The Communist Revolution, which began in 5677, brought many troubles to the Jewish people. The new communist regime oppressed mitzva observers and required every citizen to send their children to government schools where the children were inculcated with atheistic and communist ideology.

A new era began and R’ Chaim Elozor, like many other Chassidim, knew that he had to go “underground” if he wanted to continue teaching Jewish children. He sent his son Mendel to learn in the Tomchei T’mimim yeshivos that were founded in Charkov and Nevel.

Much pressure was exerted on R’ Chaim Elozor and he was forced to send his two daughters, Tzippa and Mussia, to school. Every Shabbos the two came up with excuses for missing school.

Their regular absences aroused the ire of the teachers and the principal. Their father was called down for an urgent meeting, in the course of which they tried to threaten him if he continued with his Jewish stubbornness. But he told them that his daughters would not attend school on Shabbos, no matter what.

Indeed, that is what happened and the school looked away.


The economy of Russia during those years was an unprecedented disaster. Starvation prevailed and yet, R’ Chaim Elozor, who made just a little money teaching children secretly, agreed to adopt the children of his fellow Chassid, R’ Yaakov Moskolik.

R’ Reuven Galperin relates:

“In 5683, my grandmother died, and her husband, R’ Yankel (Zuravitcher) Moskolik, was left alone with his children. The communists were after him and he sometimes had to go into hiding. He couldn’t continue raising his children this way, so R’ Chaim Elozor agreed to ‘adopt’ his four children.

“The girls, Matale, my mother Bluma, Frieda, and Mindel, lived with the Goreliks for six years, with R’ Chaim Elozor and his wife Duba doing all they could to raise his children like their own.”

From Rogatchov, R’ Chaim Elozor moved to a town called Lukonya where he served as rav. About two years later he moved to Stari-Russiya where he continued teaching children secretly.

In Stari-Russiya there weren’t many Jewish families who were religious, and R’ Chaim Elozor was afraid that the atmosphere would have a deleterious effect on his children. In 5695 he moved again, this time to Malachovka near Moscow, where there was a concentration of Chassidim. He worked as a watchman at night and during the day he continued teaching the children of Chassidim.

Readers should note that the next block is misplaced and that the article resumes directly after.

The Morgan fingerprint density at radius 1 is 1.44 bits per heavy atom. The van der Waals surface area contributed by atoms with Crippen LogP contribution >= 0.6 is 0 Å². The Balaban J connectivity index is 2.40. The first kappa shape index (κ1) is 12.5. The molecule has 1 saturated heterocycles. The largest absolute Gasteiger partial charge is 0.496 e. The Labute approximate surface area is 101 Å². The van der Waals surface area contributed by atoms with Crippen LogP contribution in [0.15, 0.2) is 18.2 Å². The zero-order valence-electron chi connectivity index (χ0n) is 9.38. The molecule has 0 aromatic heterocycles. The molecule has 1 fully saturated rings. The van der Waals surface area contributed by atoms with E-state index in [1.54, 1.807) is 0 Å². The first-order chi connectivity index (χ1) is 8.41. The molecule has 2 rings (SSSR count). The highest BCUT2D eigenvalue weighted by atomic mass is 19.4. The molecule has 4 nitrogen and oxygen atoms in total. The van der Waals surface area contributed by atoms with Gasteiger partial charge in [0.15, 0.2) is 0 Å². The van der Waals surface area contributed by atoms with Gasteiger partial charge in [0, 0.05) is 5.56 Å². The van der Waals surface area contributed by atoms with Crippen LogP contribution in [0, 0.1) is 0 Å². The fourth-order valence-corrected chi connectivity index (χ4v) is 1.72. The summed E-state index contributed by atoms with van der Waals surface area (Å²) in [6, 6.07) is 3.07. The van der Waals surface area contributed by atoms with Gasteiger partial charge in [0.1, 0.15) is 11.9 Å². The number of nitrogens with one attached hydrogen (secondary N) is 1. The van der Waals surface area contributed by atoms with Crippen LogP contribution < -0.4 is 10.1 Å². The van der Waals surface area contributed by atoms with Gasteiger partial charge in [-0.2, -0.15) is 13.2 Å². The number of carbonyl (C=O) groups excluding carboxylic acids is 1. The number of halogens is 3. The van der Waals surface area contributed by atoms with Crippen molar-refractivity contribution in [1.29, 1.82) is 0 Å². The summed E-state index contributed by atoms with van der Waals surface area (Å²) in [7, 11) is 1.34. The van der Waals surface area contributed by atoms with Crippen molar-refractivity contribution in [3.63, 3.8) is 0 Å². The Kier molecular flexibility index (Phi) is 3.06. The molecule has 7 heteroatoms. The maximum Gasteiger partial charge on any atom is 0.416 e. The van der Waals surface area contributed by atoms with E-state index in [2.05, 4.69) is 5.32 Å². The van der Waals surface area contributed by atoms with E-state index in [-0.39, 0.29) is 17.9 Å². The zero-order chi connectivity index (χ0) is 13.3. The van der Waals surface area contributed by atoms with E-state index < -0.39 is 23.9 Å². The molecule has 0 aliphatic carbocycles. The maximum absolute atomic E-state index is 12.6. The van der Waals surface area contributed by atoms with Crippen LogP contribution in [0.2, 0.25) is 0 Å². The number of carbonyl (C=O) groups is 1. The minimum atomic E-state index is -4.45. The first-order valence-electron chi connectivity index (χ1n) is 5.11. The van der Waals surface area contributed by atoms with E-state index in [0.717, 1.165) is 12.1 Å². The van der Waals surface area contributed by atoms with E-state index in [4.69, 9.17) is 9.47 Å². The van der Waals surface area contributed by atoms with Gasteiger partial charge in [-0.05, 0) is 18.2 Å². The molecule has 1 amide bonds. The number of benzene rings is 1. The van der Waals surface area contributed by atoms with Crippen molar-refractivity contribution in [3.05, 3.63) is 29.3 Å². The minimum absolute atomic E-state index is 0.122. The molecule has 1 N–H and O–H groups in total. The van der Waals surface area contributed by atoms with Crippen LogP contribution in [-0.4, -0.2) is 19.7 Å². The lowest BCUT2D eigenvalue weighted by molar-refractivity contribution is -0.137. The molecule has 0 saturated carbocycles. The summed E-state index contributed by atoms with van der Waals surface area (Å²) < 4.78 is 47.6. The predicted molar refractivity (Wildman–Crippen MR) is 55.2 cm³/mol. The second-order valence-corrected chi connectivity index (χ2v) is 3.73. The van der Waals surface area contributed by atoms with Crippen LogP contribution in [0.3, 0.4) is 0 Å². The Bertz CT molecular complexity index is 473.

Three months after he arrived in Malachovka, he was arrested together with his son, Menachem Mendel.

It was Elul 5695/1935, when the NKVD began a wave of arrests. Heading their wanted list was R’ Avrohom Maiyor-Drizin who was the menahel of Yeshivos Tomchei T’mimim in the Soviet Union. The attempts to arrest him failed, but in the first wave of arrests seven Chassidim were arrested: R’ Chaim Elozor, his son Mendel, R’ Yaakov Moskolik, R’ Meir Avtzon, R’ Yitzchok Goldin, R’ Shlomo Matusof, and R’ Abba Levin.

The Chassidim sent letters to the Rebbe Rayatz in which they informed him of the arrests and asked for a bracha for those who were incarcerated and for all the Chassidim who went underground. Not long afterward, the Rebbe’s coded letter arrived at the home of R’ Zalman Alpert (Kornitzer):

“Until Hashem, blessed be He, has mercy and they recover [are released] with Hashem’s help, all those who are sick [incarcerated], be careful and may Hashem send a complete healing to the sick and watch over all who are healthy and prepare their livelihood for them amply and peacefully, and may they and their entire households be healthy and whole materially and spiritually.”


The seven prisoners were transferred to the secret police station in Moscow, Lubyanka, where they were tortured by the NKVD interrogators. They demanded information from them about who organized the chadarim and yeshivos, who taught, who financed it, who were the directors and which parents sent their children to these institutions. Despite the harsh questioning, the Chassidim remained silent. They were then transferred to the Butyrka prison where they remained until they were sentenced.

After many weeks of waiting, the charges were read to them:

“The accused organized learning for boys and youth called cheder and yeshiva, in Malachovka near Moscow. The learning took place in the apartments of counter-revolutionaries. They gathered youth who were on the intellectual level to serve as teachers and they were taught so they could serve as teachers. They taught Talmud and various commandments of the religion.”